Adam Perry, from left; Mikayla Sanford and Sidney Perry-Joyce are living in a rented home again after homeowners association fees on the home the family had purchased through Boulder's Permanently Affordable Housing Program became too expensive. Adam Perry sold the home. (Matthew Jonas/Staff Photographer)

With housing costs remaining high, Boulder looks for ways to provide affordable homes

Several years ago, as Janice Zelazo began to formalize her will, she faced a question.

What would become of the home she bought in 1979? And how could she guarantee that it wouldn’t be purchased, flipped and sold to the highest bidder?

The 77-year-old longtime Boulder resident envisioned a new path, one where those without children to inherit their property — like Zelazo — could find a way to do something meaningful with their homes.

Zelazo started contacting city officials. And she just kept calling.

“It started slowly as an idea about how (to) preserve my house and the piece of property that it’s on,” Zelazo said.

Her efforts led to the 2017 adoption of Boulder’s Housing Legacy Program, administered through the city’s Housing and Human Services department.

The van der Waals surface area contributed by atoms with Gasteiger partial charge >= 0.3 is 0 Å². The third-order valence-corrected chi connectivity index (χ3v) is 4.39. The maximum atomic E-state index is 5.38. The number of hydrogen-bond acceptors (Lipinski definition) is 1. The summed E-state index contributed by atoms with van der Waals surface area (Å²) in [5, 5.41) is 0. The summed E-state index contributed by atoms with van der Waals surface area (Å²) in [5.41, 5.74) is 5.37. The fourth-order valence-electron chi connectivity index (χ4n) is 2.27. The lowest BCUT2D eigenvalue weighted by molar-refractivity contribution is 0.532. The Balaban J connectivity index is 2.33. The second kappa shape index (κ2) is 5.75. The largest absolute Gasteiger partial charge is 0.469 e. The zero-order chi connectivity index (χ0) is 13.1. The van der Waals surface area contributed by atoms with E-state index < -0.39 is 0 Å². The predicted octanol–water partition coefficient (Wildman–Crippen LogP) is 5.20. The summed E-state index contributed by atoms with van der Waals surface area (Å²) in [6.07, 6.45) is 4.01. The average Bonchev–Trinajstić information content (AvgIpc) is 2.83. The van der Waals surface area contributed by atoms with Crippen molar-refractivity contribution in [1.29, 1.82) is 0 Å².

The Housing Legacy Program allows Boulder homeowners to donate their homes to the city’s permanently affordable homes program, a measure sorely needed in a city where the Zillow Home Index reports that the “typical” home value in May 2022 was $1.1 million. This value is seasonally adjusted and only includes the middle price tier of homes, the index states.

As housing costs continue to soar, this program is just one of the many ways Boulder is working to bolster its affordable housing stock, which has seen considerable growth despite the coronavirus pandemic.

In 2020 and 2021, for example, Boulder added 494 homes to its affordable housing stock, more than double its previous average of 126 homes a year since 2000, according to city data.

Further, Boulder Housing Partners, the city’s housing authority, converted an additional 110 rentals into permanently affordable units, bringing the number added since January 2020 to 604.

Still, while the city has seen success in adding affordable housing stock, that doesn’t mean the endeavor is without challenges. It can be timely and costly, and projects can face regulatory constraints and zoning restrictions.

Novak Djokovic beats Nick Kyrgios for 7th Wimbledon title Previous post Novak Djokovic beats Nick Kyrgios for 7th Wimbledon title
Tour de France: Jungels wins stage nine, Pogacar retains yellow jersey Next post Tour de France: Jungels wins stage nine, Pogacar retains yellow jersey